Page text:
Every successful email newsletter focuses on speaking to its audience and meeting their needs. Whether that’s an engaging voice or an intriguing call-to-action, adding some personality will make your restaurant newsletter entertaining to read. Here are six great examples that include restaurant newsletter ideas you can use right away:
Planta Cocina highlights their 2-for-1 tacos special for International Taco Day with food photography and vibrant colors.
Momofuku puts a friendly face to their restaurant by showing a photo of famous chef David Chang, followed by a 10% off promotional incentive for first-time diners.
Risotteria Melotti wishes guests a happy Thanksgiving Day and shares an enticing holiday recipe. The restaurant also encourages guests to reserve a table – a great example of a clear call to action!
Urbe Houston promotes their breakfast menu with professional photos of savory street foods of Mexico. Call-to-action (CTA) buttons urge readers to view the menu or order online.
Otto’s Berlin Döner celebrates the restaurant’s fifth anniversary in business by thanking patrons with $5 cans of ale and lager.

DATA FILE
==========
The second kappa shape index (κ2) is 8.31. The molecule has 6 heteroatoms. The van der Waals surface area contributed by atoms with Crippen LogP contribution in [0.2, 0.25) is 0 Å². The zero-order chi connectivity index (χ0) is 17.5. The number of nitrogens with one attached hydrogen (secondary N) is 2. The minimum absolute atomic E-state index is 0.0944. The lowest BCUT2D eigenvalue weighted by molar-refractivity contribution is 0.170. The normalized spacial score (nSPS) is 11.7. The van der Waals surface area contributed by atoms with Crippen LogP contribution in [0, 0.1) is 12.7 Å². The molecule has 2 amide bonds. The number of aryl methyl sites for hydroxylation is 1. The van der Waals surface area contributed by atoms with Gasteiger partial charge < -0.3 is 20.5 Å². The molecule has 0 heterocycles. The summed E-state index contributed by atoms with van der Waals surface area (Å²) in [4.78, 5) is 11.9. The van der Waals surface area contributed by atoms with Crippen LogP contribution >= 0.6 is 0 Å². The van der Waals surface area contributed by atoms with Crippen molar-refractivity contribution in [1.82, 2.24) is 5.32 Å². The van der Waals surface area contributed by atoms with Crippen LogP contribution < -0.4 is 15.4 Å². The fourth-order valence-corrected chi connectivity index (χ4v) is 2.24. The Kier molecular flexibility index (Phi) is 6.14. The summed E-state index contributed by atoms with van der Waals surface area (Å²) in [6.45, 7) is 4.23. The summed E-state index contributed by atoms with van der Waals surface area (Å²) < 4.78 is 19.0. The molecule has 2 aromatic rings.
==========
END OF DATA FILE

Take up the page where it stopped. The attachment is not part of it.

Hearth East Village tells friends and family about its membership program, Cellar Share, where guests can choose 3 to 5 bottles each month.
A newsletter is a powerful way to attract new customers and keep guests coming back to your restaurant. With compelling copy and the right design considerations, you can create a valuable restaurant newsletter that grabs your audience’s attention, boosts loyalty, and increases sales.
Debra is the Content Marketing Specialist at TouchBistro, where she writes about the latest food and restaurant industry trends. In her spare time, Debra enjoys baking and eating together with family and friends. Her favorite creations include chocolate cake with Italian meringue buttercream, mile-high lemon meringue pie, and fresh naan with tahini sauce.